New technology for optogenetic activation of intracellular antibodies
The immune system defends our body against infection and disease. Antibodies are Y-shaped proteins that play a key role in immune responses. Similar to how powdered sugar dissolves more easily in water than cube sugar, shorter antibody fragments dissolve more easily in cells than longer ones. Due to this characteristic, fragmented antibodies have long been used as materials for biological tools and medicine.
When antibodies are used as direct treatment for diseases, they are refined and introduced into the body. They are activated upon entering, and thus may take effect in unintended areas. Antibody-based immunotherapy has been associated with adverse reactions as antibodies cannot be activated at specific times and in desired body parts. To address this issue, the research team led by Prof. Heo, Won Do developed a novel optogenetic platform called Optobody, which allows control of the optogenetic activation of antibodies.
Optobody technology uses light for direct control of antibody activation
The proposed Optobody (Optogenetically activated intracellular antibody) technology enables fine-tuning of the activation of antibodies using light. By using light as a medium, antibodies can be activated at the desired time and in desired body parts. When split GFP nanobodies in the inactive state are exposed to blue light, they are recombined and activated. The activated antibody fragments suppress the proteins involved in cell movement. The Optobody technology was tested on GFP nanobodies as well as other widely used antibody fragments. In addition, the team developed Chemobody (Chemogenetically activated intracellular antibody), which controls the activation of antibodies using chemical substances. Antibody fragments were recombined with rapamysin and activated, and observations revealed that the proteins involved in cell movement were suppressed by the activated antibody fragments.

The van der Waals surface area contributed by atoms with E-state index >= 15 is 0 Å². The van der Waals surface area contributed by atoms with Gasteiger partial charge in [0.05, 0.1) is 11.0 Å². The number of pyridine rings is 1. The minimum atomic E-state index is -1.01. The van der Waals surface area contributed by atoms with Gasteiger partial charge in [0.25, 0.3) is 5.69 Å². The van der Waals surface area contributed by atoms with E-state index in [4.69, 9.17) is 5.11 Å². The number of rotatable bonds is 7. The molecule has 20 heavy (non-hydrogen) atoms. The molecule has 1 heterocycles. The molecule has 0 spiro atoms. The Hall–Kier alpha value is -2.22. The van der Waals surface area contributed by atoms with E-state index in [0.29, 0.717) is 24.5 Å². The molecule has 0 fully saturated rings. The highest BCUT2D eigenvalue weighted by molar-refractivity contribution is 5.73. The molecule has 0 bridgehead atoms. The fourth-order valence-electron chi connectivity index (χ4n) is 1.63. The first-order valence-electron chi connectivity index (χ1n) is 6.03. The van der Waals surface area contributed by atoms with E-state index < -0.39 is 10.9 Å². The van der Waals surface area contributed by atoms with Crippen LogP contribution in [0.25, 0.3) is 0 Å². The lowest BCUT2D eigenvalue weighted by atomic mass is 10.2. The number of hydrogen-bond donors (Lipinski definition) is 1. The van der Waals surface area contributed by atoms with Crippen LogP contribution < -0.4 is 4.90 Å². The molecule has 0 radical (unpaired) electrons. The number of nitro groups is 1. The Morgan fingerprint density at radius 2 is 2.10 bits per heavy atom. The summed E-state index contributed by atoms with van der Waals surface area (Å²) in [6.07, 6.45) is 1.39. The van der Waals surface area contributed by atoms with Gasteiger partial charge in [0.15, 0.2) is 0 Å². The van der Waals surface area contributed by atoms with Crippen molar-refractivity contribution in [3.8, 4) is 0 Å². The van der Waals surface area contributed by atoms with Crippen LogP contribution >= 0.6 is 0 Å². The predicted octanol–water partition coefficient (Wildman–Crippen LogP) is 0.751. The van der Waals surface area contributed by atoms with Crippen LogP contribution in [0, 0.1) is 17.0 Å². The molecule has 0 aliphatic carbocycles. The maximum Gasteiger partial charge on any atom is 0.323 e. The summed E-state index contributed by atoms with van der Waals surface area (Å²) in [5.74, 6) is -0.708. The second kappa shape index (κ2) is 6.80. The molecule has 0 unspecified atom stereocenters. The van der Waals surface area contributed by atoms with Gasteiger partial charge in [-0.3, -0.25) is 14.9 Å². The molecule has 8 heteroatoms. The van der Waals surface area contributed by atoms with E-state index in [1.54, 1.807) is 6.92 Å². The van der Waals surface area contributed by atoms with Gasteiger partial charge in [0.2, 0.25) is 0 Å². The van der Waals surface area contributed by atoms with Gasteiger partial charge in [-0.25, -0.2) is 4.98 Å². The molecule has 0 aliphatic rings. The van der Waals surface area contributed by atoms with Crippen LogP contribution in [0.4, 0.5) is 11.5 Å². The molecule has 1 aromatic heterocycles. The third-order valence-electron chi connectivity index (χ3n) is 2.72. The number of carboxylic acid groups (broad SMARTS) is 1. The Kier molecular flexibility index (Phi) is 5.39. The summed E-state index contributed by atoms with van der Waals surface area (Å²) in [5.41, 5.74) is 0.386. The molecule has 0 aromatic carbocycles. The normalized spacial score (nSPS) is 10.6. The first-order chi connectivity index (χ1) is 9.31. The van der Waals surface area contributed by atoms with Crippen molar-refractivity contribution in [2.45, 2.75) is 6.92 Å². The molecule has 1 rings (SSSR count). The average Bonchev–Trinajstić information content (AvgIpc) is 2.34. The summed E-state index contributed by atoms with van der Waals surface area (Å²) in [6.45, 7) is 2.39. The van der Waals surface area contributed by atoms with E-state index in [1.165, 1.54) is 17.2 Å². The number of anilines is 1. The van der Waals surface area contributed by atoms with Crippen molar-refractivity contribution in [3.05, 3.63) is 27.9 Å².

New possibilities for the development of antibodies and next-generation immunotherapy
The significance of this study lies in its discovery of the relationship between antibody fragmentation and activation based on optogenetics. Each protein plays a unique role in the human body. The role of a specific protein can be determined by tracking the function that is lost when the protein is suppressed. The activated antibodies can be used as biosensors for monitoring of real-time activation and movement of proteins. Since existing methods of antibody activation control rely on chemical substances, they are only able to induce the expression of antibodies, and do not allow precise control of activation. The proposed optogenetic platform enables quick and precise control of antibody activation using light. As such, it is expected to have various applications in optogenetics and antibody drugs.
Prof. Heo, Won Do
2019 KI Annual Report